Commuter Tax Benefit
What is the Commuter Tax Benefit?
Transit users can set aside a certain amount of pretax income for commuting. In January 2013, the Internal Revenue Service announced that the monthly limit for transit would increase to $245 in 2013. The IRS also reported that a $240 limit will be retroactively applied to 2012, replacing the $125 ceiling that was in place last year (before the bill was approved).
How the Commuter Tax Benefit Works
Tax-free commuter benefits can be structured as an employee-funded tax-free payroll deduction; as an employer-funded benefit; or the costs can be shared by employer and employee. The benefit can be delivered in the form of transit provider-specific passes (GATRA passes would work in this case), universally accepted vouchers and terminal-restricted debit cards, or through a reimbursement model under specific conditions defined by the IRS.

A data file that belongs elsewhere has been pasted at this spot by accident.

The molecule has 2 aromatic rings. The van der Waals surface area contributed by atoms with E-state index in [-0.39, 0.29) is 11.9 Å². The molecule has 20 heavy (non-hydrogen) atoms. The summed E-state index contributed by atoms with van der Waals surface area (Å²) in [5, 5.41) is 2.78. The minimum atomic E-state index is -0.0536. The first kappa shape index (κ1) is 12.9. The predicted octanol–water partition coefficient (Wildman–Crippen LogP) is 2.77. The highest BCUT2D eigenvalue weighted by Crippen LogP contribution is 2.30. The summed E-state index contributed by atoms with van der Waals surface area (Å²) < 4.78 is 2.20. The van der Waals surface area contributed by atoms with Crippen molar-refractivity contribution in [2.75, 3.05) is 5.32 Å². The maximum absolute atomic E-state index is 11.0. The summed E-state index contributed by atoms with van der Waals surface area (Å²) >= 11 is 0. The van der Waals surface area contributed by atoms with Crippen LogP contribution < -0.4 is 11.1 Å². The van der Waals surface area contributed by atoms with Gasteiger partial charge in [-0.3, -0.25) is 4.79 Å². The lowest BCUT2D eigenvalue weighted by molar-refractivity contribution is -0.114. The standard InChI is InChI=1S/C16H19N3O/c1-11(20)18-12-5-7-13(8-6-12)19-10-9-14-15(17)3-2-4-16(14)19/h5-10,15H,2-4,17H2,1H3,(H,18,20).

Employers Save on Payroll Related Taxes.
Providing pre-tax commuter benefits to employees can save payroll taxes for employers. The value of the benefit paid to employees is considered a tax-free transportation fringe benefit and not wage or salary compensation, therefore, payroll taxes do not apply. As a result, employers can save up to 10% in payroll taxes (including FICA, SUI, SDI and city taxes) on the amount employees set aside.
How to Get Started
Companies that are interested in implementing a Commuter Tax Benefit program for their employees can get started by contacting the Transit Center at 866-204-5808 or by visiting the website at: www.transitcenter.com/. This helpful site helps companies enhance their employee benefit package and save big on payroll taxes. Also, employees can use the TransitChek tool to calculate their individual commuter and environmental savings.